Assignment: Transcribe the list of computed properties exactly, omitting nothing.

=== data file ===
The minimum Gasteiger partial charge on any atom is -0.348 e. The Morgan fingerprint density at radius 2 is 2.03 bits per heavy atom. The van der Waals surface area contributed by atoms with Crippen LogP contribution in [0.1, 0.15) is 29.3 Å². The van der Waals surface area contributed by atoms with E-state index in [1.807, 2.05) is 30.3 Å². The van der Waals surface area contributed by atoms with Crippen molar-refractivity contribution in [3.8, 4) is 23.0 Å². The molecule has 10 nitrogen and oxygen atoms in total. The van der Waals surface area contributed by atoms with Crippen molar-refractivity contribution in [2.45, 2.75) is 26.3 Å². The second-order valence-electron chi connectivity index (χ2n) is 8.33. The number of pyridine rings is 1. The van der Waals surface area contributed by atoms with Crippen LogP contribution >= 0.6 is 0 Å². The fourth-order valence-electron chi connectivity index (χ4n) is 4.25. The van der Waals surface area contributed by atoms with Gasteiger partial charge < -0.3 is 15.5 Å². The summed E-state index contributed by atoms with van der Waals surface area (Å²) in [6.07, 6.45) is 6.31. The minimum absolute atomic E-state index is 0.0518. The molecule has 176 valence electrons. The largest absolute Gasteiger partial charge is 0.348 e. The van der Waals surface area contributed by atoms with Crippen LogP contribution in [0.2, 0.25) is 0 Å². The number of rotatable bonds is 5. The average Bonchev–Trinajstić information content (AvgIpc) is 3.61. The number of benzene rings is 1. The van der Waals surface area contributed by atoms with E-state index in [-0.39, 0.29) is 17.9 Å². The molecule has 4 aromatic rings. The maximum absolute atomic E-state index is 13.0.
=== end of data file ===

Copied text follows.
The minimum Gasteiger partial charge on any atom is -0.348 e. The Morgan fingerprint density at radius 2 is 2.03 bits per heavy atom. The van der Waals surface area contributed by atoms with Crippen LogP contribution in [0.1, 0.15) is 29.3 Å². The van der Waals surface area contributed by atoms with E-state index in [1.807, 2.05) is 30.3 Å². The van der Waals surface area contributed by atoms with Crippen molar-refractivity contribution in [3.8, 4) is 23.0 Å². The molecule has 10 nitrogen and oxygen atoms in total. The van der Waals surface area contributed by atoms with Crippen molar-refractivity contribution in [2.45, 2.75) is 26.3 Å². The second-order valence-electron chi connectivity index (χ2n) is 8.33. The number of pyridine rings is 1. The van der Waals surface area contributed by atoms with Crippen LogP contribution >= 0.6 is 0 Å². The fourth-order valence-electron chi connectivity index (χ4n) is 4.25. The van der Waals surface area contributed by atoms with Gasteiger partial charge < -0.3 is 15.5 Å². The summed E-state index contributed by atoms with van der Waals surface area (Å²) in [6.07, 6.45) is 6.31. The minimum absolute atomic E-state index is 0.0518. The molecule has 176 valence electrons. The largest absolute Gasteiger partial charge is 0.348 e. The van der Waals surface area contributed by atoms with Crippen LogP contribution in [0.2, 0.25) is 0 Å². The number of rotatable bonds is 5. The average Bonchev–Trinajstić information content (AvgIpc) is 3.61. The number of benzene rings is 1. The van der Waals surface area contributed by atoms with E-state index in [-0.39, 0.29) is 17.9 Å². The molecule has 4 aromatic rings. The maximum absolute atomic E-state index is 13.0.